Barbara Diane so true, I know that often my time would be better spent playing in my own closet rather than shopping.

Sal, that's so useful to have a perspective from someone who organizes her thinking around functional/activity capsules. When I was playing around with groupings of clothes yesterday I realized that I had not included nearly enough casual bottoms. So it's clear to me that I need to keep multiple dimensions in mind, not just color.

I am late to welcome you-but I do! Yay for such a thoughtful new member! I hadn't responded as I don't really think in capsules. I loved your inner magpie Queen-I have one too. And I have the All the Things in All the Colours syndrome as well. I hardly own any nude shoes as I want shoes that match. I think I can learn from your approach and look forward to more posts.

Thanks for the welcome, Jenni NZ. Glad to know another color hoarder, I'll look out for your posts. You know, until I wrote that post at the start of the thread I had never exactly realized that I had an Inner Magpie Queen but I typed that phrase and thought: Oh! I am so glad to know her! (I love corvids.)

Welcome to the forum! You ask some very good questions, and it seems that you are getting great advice, I am following this thread with interest.

Unfortunately, I don't think I can offer you very specific advice myself, as I don't think much in "capsules"--in fact, like some others here, I often find this term (or the ways it is used) somewhat confusing. However, I am willing to share some of my own dressing concepts with you:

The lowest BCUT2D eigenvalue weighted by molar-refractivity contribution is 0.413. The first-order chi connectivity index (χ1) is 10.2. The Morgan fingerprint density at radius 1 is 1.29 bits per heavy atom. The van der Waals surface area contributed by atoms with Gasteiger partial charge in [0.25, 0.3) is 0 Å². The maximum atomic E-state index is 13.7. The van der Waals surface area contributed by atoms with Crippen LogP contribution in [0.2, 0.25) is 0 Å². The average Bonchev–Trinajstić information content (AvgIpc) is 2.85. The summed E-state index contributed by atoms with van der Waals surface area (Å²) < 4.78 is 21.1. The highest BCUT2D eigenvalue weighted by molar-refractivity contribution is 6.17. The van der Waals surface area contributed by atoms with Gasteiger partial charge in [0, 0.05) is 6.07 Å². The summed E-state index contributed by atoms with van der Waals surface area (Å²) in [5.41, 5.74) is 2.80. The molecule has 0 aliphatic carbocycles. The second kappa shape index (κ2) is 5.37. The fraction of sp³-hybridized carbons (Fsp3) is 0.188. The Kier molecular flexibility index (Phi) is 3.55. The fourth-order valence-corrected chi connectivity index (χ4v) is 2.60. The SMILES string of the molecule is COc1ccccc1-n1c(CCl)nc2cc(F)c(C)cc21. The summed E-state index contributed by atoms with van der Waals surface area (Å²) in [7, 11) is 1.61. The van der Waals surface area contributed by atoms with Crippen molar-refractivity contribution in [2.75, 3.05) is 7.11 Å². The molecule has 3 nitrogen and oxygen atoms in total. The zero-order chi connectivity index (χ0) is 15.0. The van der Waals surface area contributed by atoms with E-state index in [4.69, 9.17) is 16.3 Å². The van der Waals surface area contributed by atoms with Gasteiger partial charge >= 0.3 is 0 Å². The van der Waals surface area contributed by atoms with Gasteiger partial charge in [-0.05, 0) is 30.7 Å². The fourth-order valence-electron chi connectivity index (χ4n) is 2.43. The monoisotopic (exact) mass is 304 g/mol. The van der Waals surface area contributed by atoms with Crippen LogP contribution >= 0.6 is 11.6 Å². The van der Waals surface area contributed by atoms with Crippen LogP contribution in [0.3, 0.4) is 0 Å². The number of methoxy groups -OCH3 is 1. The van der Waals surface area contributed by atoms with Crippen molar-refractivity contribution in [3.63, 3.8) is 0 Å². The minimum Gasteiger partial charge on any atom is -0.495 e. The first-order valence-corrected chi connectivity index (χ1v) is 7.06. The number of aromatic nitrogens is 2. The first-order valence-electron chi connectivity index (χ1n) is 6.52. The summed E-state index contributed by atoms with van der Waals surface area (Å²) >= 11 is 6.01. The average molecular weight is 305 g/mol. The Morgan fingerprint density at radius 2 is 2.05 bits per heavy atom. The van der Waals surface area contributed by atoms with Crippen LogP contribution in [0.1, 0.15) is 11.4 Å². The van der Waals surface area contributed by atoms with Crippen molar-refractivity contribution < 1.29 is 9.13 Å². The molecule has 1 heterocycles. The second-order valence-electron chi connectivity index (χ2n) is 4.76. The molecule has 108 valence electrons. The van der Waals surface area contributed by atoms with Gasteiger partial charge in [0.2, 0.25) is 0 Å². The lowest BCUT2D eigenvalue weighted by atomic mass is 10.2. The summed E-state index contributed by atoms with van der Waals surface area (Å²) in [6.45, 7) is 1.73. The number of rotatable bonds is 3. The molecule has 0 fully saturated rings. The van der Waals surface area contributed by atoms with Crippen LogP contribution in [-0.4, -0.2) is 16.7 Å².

I prefer to dress in a mix of neutral and non-neutral colours. (My neutrals are cool brown, white, grey --light, medium, dark and silver--and black. And my non-neutrals are cool and clear, ranging from lemon, via pink, blue-reds and violet to blue, turquoise, teal and forest green.) I make sure that I have at least one, preferably two or more, neutral items in each category (pants, skirts, pullovers, blouses, jackets, shoes, boots, etc.) Then I'll add non-neutral accessories and/or a top. Or I might start with a non-neutral dress, skirt or pants and then "calm it down" by adding non-neutral accessories. There are lots of possibilities. I will happily wear more than one neutral and one non-neutral in an outfit. If wearing a printed scarf, for example, I may choose to wear clothing items and accessories in various colours found in that scarf.

Apart from neutral basics, I don't think I need to wear several items in the same colour. For instance, wearing a hot pink pullover with an otherwise neutral outfit may be enough. On the other hand, there's nothing wrong with pairing that pullover with a colourful scarf and/or shoes.

I feel OK wearing any of "my" colours on the upper part of my body. However, when I wear a bold colour on the lower part of my body (pants, skirt, shoes, hosiery), I find that repeating that colour somewhere near my face helps creating balance in the outfit and directing the attention to ME (my face, my eyes), not just to the ensemble. Tip: This is extra important in situations where you want people to pay attention to what you are saying.

For example, cobalt blue shoes could be balanced by cobalt blue earrings or a cobalt blue blouse or jacket, or simply by a patterned scarf where cobalt blue is one of the colours.

I don't feel it necessary to buy a lot of things in the same colour. But if I buy for example a pair of cobalt blue shoes, I will make sure that I have at least 2 things for my upper body (a top, some jewellery, or a scarf) in the same colour or with the same colour represented in a print/pattern.

And I do the same when packing: If I want to bring for instance my red pants, then I'll make sure to also pack my red necklace, a printed red scarf and perhaps a red top and/or cardigan. Then I know I will be able to combine these items with items in several other colours (neutrals as well as non-neutrals) while still having cohesiveness and balance in my outfit.